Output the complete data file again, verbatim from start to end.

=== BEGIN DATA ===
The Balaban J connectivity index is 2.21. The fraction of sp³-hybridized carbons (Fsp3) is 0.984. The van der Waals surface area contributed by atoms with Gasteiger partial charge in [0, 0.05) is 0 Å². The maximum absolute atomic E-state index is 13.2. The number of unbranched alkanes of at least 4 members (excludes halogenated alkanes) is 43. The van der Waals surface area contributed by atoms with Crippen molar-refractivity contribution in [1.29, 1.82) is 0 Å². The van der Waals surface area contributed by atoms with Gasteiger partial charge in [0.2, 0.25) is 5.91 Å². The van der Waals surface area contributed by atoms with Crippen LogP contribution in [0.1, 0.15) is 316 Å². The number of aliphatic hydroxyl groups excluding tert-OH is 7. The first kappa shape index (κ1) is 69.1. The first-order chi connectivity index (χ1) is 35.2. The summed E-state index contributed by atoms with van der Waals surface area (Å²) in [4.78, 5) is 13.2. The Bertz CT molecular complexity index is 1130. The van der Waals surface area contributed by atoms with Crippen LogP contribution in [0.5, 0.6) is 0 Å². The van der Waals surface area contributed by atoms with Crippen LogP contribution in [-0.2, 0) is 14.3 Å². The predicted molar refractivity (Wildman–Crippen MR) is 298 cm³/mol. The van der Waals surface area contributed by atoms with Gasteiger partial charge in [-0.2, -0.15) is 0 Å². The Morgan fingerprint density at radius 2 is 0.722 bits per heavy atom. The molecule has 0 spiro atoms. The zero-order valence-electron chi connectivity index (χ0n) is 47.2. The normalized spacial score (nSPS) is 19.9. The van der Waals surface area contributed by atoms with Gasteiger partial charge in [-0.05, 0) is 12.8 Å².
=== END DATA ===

The Balaban J connectivity index is 2.21. The fraction of sp³-hybridized carbons (Fsp3) is 0.984. The van der Waals surface area contributed by atoms with Gasteiger partial charge in [0, 0.05) is 0 Å². The maximum absolute atomic E-state index is 13.2. The number of unbranched alkanes of at least 4 members (excludes halogenated alkanes) is 43. The van der Waals surface area contributed by atoms with Crippen molar-refractivity contribution in [1.29, 1.82) is 0 Å². The van der Waals surface area contributed by atoms with Gasteiger partial charge in [0.2, 0.25) is 5.91 Å². The van der Waals surface area contributed by atoms with Crippen LogP contribution in [0.1, 0.15) is 316 Å². The number of aliphatic hydroxyl groups excluding tert-OH is 7. The first kappa shape index (κ1) is 69.1. The first-order chi connectivity index (χ1) is 35.2. The summed E-state index contributed by atoms with van der Waals surface area (Å²) in [4.78, 5) is 13.2. The Bertz CT molecular complexity index is 1130. The van der Waals surface area contributed by atoms with Crippen LogP contribution in [0.5, 0.6) is 0 Å². The van der Waals surface area contributed by atoms with Crippen LogP contribution in [-0.2, 0) is 14.3 Å². The predicted molar refractivity (Wildman–Crippen MR) is 298 cm³/mol. The van der Waals surface area contributed by atoms with Gasteiger partial charge in [-0.2, -0.15) is 0 Å². The Morgan fingerprint density at radius 2 is 0.722 bits per heavy atom. The molecule has 0 spiro atoms. The zero-order valence-electron chi connectivity index (χ0n) is 47.2. The normalized spacial score (nSPS) is 19.9. The van der Waals surface area contributed by atoms with Gasteiger partial charge in [-0.05, 0) is 12.8 Å².